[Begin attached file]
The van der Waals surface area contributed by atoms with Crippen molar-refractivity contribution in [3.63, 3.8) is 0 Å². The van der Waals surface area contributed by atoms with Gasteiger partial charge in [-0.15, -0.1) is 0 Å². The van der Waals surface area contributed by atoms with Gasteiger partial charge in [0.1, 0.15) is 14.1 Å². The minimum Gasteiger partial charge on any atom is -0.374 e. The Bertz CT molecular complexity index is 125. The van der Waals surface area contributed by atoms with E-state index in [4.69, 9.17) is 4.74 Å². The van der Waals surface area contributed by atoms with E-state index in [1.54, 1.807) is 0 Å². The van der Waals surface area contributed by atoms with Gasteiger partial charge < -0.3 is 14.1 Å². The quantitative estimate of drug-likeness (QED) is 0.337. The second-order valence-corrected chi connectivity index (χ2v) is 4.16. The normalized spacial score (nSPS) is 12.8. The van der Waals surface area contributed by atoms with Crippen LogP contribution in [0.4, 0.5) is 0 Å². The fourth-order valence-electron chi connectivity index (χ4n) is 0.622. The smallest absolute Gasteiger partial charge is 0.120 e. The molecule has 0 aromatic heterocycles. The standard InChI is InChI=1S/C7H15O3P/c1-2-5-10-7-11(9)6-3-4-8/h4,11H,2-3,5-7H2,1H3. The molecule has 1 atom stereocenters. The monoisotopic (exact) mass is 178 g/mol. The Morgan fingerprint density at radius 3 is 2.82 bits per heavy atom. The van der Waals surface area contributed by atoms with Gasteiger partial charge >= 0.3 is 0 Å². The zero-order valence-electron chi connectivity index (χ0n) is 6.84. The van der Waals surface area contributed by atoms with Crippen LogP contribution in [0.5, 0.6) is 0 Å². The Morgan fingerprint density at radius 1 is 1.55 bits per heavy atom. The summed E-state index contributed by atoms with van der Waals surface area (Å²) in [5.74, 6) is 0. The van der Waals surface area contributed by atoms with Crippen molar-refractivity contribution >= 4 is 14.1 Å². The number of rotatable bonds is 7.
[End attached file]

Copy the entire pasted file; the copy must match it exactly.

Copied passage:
The van der Waals surface area contributed by atoms with Crippen molar-refractivity contribution in [3.63, 3.8) is 0 Å². The van der Waals surface area contributed by atoms with Gasteiger partial charge in [-0.15, -0.1) is 0 Å². The van der Waals surface area contributed by atoms with Gasteiger partial charge in [0.1, 0.15) is 14.1 Å². The minimum Gasteiger partial charge on any atom is -0.374 e. The Bertz CT molecular complexity index is 125. The van der Waals surface area contributed by atoms with E-state index in [4.69, 9.17) is 4.74 Å². The van der Waals surface area contributed by atoms with E-state index in [1.54, 1.807) is 0 Å². The van der Waals surface area contributed by atoms with Gasteiger partial charge < -0.3 is 14.1 Å². The quantitative estimate of drug-likeness (QED) is 0.337. The second-order valence-corrected chi connectivity index (χ2v) is 4.16. The normalized spacial score (nSPS) is 12.8. The van der Waals surface area contributed by atoms with Crippen LogP contribution in [0.4, 0.5) is 0 Å². The fourth-order valence-electron chi connectivity index (χ4n) is 0.622. The smallest absolute Gasteiger partial charge is 0.120 e. The molecule has 0 aromatic heterocycles. The standard InChI is InChI=1S/C7H15O3P/c1-2-5-10-7-11(9)6-3-4-8/h4,11H,2-3,5-7H2,1H3. The molecule has 1 atom stereocenters. The monoisotopic (exact) mass is 178 g/mol. The Morgan fingerprint density at radius 3 is 2.82 bits per heavy atom. The van der Waals surface area contributed by atoms with Gasteiger partial charge >= 0.3 is 0 Å². The zero-order valence-electron chi connectivity index (χ0n) is 6.84. The van der Waals surface area contributed by atoms with Crippen LogP contribution in [0.5, 0.6) is 0 Å². The Morgan fingerprint density at radius 1 is 1.55 bits per heavy atom. The summed E-state index contributed by atoms with van der Waals surface area (Å²) in [5.74, 6) is 0. The van der Waals surface area contributed by atoms with Crippen molar-refractivity contribution >= 4 is 14.1 Å². The number of rotatable bonds is 7.